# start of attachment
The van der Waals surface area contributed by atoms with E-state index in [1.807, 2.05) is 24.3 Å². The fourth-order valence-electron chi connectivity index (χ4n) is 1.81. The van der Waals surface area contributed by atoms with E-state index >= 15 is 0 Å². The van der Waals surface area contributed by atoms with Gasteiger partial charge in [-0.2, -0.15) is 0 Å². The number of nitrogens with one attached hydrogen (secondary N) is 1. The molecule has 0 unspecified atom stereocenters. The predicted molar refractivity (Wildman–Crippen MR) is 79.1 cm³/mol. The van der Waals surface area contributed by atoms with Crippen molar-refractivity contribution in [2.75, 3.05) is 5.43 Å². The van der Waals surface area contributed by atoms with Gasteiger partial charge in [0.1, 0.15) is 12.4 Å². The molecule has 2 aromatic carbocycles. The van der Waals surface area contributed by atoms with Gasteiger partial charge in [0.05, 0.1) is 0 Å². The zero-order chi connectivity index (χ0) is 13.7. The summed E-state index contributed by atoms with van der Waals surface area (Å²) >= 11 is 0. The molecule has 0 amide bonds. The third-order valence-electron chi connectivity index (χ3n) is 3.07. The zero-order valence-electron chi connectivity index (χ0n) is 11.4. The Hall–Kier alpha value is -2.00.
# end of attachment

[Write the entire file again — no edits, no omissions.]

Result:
The van der Waals surface area contributed by atoms with E-state index in [1.807, 2.05) is 24.3 Å². The fourth-order valence-electron chi connectivity index (χ4n) is 1.81. The van der Waals surface area contributed by atoms with E-state index >= 15 is 0 Å². The van der Waals surface area contributed by atoms with Gasteiger partial charge in [-0.2, -0.15) is 0 Å². The number of nitrogens with one attached hydrogen (secondary N) is 1. The molecule has 0 unspecified atom stereocenters. The predicted molar refractivity (Wildman–Crippen MR) is 79.1 cm³/mol. The van der Waals surface area contributed by atoms with Crippen molar-refractivity contribution in [2.75, 3.05) is 5.43 Å². The van der Waals surface area contributed by atoms with Gasteiger partial charge in [0.1, 0.15) is 12.4 Å². The molecule has 2 aromatic carbocycles. The van der Waals surface area contributed by atoms with Gasteiger partial charge in [0.05, 0.1) is 0 Å². The zero-order chi connectivity index (χ0) is 13.7. The summed E-state index contributed by atoms with van der Waals surface area (Å²) >= 11 is 0. The molecule has 0 amide bonds. The third-order valence-electron chi connectivity index (χ3n) is 3.07. The zero-order valence-electron chi connectivity index (χ0n) is 11.4. The Hall–Kier alpha value is -2.00.